Taiwan has seven national parks and the one located in Nantou County is the Yushan National Park, which was named after Mount Yushan, the highest elevation in the park. Thousands of local and international hikers and mountain climbers come to Nantou, and to say that Yushan National Park is one the best parks in the county is saying a lot. If you are a hiker, mountain climber or simply wanting to experience nature up close, Yushan is definitely for you.
Part of Taiwan’s Central Mountain Range is found within Yushan National Park. It is a huge park, covering 105,490 hectares with more than 30 peaks that are more than 3,000 meters tall. About two-thirds of the park are 2,000 meters high. The park also includes several canyons, valleys and cliffs. The park’s unique landscape makes it clear that the tectonic plates underneath are quite busy. The most visible evidences of seismic and tectonic movements are Scree Slope near the Main Peak, Sault Scarp between the Main Peak and Mount Batongguan, Fuzi Cliff, Guanshan Cliff, and the Great Precipice. Found 1.2 km away from Paiyun Lodge on the Yushan Trail, the Great Precipice features pre-historic marine fossils and water marks on the rocks, suggesting that this area was once part of the ocean. The southern part of the Cross-Island Highway and Yushan Scenic Highway lead to these amazing geological wonders.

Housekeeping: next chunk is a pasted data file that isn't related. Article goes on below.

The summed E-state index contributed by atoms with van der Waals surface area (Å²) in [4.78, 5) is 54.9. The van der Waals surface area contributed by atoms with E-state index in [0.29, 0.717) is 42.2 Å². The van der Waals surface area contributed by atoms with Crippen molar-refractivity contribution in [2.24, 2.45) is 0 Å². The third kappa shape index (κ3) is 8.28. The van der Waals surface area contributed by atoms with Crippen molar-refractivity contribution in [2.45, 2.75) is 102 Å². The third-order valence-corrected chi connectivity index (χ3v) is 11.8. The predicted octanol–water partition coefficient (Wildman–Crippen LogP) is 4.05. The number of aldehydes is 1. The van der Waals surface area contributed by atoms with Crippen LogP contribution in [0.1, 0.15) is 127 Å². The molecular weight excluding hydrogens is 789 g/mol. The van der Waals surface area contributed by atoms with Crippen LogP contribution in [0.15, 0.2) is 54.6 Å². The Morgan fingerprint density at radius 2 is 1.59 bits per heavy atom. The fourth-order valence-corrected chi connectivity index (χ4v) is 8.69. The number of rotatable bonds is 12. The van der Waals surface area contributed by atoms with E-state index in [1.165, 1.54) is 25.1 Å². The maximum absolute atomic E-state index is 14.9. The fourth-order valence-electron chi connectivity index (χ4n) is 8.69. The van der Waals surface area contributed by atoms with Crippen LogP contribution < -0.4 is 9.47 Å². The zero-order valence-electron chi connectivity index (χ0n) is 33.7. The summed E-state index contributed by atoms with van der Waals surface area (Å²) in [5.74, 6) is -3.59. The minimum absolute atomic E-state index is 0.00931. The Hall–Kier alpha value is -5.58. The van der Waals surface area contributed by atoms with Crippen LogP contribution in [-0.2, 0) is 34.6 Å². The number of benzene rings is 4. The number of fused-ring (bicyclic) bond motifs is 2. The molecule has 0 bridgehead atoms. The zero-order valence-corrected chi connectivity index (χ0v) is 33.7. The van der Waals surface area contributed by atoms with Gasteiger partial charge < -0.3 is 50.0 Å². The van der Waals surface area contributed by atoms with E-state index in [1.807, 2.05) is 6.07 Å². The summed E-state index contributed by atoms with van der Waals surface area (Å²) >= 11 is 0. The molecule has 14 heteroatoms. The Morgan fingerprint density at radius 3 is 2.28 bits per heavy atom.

Due to its unique landscape, Yushan National Park undergoes varying weather conditions, which in turn nourishes a wide array of plants. The park only covers 3% of the country’s total land area yet it is teeming with different plants from half of Taiwan’s total plant species. According to surveys, the park is home to more than 2,500 kinds of plants.
Other than plants, you will also see a diversity of animal life. There are 151 different kinds of birds, 50 different mammals, 18 different reptiles, 13 amphibian species, 12 fish species and 780 different insects. Among these animals, the most important ones are the endangered Black Bear, Taiwan macaque, sambar deer, and serows. Yet, almost always, it is the colorful butterflies freely fluttering all over the place that catch the attention of tourists.
The park gets plenty of rain, about 140 days in a year. It is most rainy from May to August. July and August are the typhoon months. These may be bad for tourism but definitely favorable for the park’s plants and animals. Average humidity is from 80% to 85%.
Finally, what makes Yushan National Park truly special is its regard for the environment. The park has put up protection laws and has worked hard to raising the public’s awareness regarding the importance of Mother Nature and nature conservation. Several public facilities have been put up for the convenience of tourists as they behold the beauty of nature. These include pedestrian rails, foot paths, suspension bridges, tourism centers, training centers, restrooms, and parking lots, as well as sewage treatment plants. More than a million tourists visit Yushan National Park each year despite its remote location.